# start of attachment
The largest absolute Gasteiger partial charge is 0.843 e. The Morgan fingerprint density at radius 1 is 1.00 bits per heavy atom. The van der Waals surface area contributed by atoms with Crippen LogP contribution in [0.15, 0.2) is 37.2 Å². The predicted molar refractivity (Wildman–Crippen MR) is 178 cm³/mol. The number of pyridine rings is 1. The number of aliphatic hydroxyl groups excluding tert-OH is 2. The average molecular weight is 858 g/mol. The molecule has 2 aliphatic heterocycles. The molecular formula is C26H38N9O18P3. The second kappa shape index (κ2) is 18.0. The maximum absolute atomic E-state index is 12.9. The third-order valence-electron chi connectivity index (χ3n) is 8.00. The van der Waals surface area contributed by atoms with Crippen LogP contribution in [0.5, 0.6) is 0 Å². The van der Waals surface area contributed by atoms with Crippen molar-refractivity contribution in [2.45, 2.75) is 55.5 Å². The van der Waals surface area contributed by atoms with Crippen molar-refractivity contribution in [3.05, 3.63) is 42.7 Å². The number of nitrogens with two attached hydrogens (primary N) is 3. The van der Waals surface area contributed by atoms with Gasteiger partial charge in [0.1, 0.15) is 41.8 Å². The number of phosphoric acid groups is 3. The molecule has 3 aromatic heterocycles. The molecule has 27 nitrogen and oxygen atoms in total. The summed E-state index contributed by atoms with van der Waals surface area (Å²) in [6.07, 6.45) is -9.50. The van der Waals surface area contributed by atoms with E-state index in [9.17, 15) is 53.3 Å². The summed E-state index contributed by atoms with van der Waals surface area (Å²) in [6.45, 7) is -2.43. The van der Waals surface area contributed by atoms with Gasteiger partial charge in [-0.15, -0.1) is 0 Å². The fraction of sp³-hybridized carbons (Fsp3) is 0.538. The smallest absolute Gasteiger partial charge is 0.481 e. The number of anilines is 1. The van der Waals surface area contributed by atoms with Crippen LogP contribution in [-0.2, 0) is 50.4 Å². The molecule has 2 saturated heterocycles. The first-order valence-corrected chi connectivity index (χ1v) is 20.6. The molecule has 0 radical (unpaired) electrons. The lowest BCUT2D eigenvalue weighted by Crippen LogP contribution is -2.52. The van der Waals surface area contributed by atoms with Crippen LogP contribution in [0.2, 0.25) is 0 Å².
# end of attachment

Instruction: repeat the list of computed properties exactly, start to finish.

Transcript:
The largest absolute Gasteiger partial charge is 0.843 e. The Morgan fingerprint density at radius 1 is 1.00 bits per heavy atom. The van der Waals surface area contributed by atoms with Crippen LogP contribution in [0.15, 0.2) is 37.2 Å². The predicted molar refractivity (Wildman–Crippen MR) is 178 cm³/mol. The number of pyridine rings is 1. The number of aliphatic hydroxyl groups excluding tert-OH is 2. The average molecular weight is 858 g/mol. The molecule has 2 aliphatic heterocycles. The molecular formula is C26H38N9O18P3. The second kappa shape index (κ2) is 18.0. The maximum absolute atomic E-state index is 12.9. The third-order valence-electron chi connectivity index (χ3n) is 8.00. The van der Waals surface area contributed by atoms with Crippen LogP contribution in [0.5, 0.6) is 0 Å². The van der Waals surface area contributed by atoms with Crippen molar-refractivity contribution in [2.45, 2.75) is 55.5 Å². The van der Waals surface area contributed by atoms with Crippen molar-refractivity contribution in [3.05, 3.63) is 42.7 Å². The number of nitrogens with two attached hydrogens (primary N) is 3. The van der Waals surface area contributed by atoms with Gasteiger partial charge in [0.1, 0.15) is 41.8 Å². The number of phosphoric acid groups is 3. The molecule has 3 aromatic heterocycles. The molecule has 27 nitrogen and oxygen atoms in total. The summed E-state index contributed by atoms with van der Waals surface area (Å²) in [6.07, 6.45) is -9.50. The van der Waals surface area contributed by atoms with E-state index in [9.17, 15) is 53.3 Å². The summed E-state index contributed by atoms with van der Waals surface area (Å²) in [6.45, 7) is -2.43. The van der Waals surface area contributed by atoms with Gasteiger partial charge in [-0.15, -0.1) is 0 Å². The fraction of sp³-hybridized carbons (Fsp3) is 0.538. The smallest absolute Gasteiger partial charge is 0.481 e. The number of anilines is 1. The van der Waals surface area contributed by atoms with Crippen LogP contribution in [-0.2, 0) is 50.4 Å². The molecule has 2 saturated heterocycles. The first-order valence-corrected chi connectivity index (χ1v) is 20.6. The molecule has 0 radical (unpaired) electrons. The lowest BCUT2D eigenvalue weighted by Crippen LogP contribution is -2.52. The van der Waals surface area contributed by atoms with Crippen LogP contribution in [0.2, 0.25) is 0 Å².